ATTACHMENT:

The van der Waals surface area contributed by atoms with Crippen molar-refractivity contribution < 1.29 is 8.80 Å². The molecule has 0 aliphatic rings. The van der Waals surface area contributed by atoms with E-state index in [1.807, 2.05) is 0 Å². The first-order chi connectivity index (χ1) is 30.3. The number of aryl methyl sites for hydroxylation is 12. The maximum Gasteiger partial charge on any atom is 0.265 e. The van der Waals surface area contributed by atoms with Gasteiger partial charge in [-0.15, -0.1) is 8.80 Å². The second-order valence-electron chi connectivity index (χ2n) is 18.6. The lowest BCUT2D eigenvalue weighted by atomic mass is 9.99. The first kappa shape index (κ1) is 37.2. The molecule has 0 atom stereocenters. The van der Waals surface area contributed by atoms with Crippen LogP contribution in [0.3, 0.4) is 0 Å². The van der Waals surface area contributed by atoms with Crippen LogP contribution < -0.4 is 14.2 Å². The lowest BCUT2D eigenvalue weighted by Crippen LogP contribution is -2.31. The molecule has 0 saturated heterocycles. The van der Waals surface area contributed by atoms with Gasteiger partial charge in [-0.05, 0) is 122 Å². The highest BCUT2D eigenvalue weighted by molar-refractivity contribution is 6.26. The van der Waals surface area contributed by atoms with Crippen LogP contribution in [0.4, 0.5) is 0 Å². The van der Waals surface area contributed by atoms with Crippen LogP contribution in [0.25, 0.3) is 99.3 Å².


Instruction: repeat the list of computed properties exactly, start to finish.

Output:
The van der Waals surface area contributed by atoms with Crippen molar-refractivity contribution < 1.29 is 8.80 Å². The molecule has 0 aliphatic rings. The van der Waals surface area contributed by atoms with E-state index in [1.807, 2.05) is 0 Å². The first-order chi connectivity index (χ1) is 30.3. The number of aryl methyl sites for hydroxylation is 12. The maximum Gasteiger partial charge on any atom is 0.265 e. The van der Waals surface area contributed by atoms with Gasteiger partial charge in [-0.15, -0.1) is 8.80 Å². The second-order valence-electron chi connectivity index (χ2n) is 18.6. The lowest BCUT2D eigenvalue weighted by atomic mass is 9.99. The first kappa shape index (κ1) is 37.2. The molecule has 0 atom stereocenters. The van der Waals surface area contributed by atoms with Crippen LogP contribution in [0.3, 0.4) is 0 Å². The van der Waals surface area contributed by atoms with Crippen LogP contribution < -0.4 is 14.2 Å². The lowest BCUT2D eigenvalue weighted by Crippen LogP contribution is -2.31. The molecule has 0 saturated heterocycles. The van der Waals surface area contributed by atoms with Gasteiger partial charge in [-0.05, 0) is 122 Å². The highest BCUT2D eigenvalue weighted by molar-refractivity contribution is 6.26. The van der Waals surface area contributed by atoms with Crippen LogP contribution in [0.4, 0.5) is 0 Å². The van der Waals surface area contributed by atoms with Crippen LogP contribution in [0.25, 0.3) is 99.3 Å².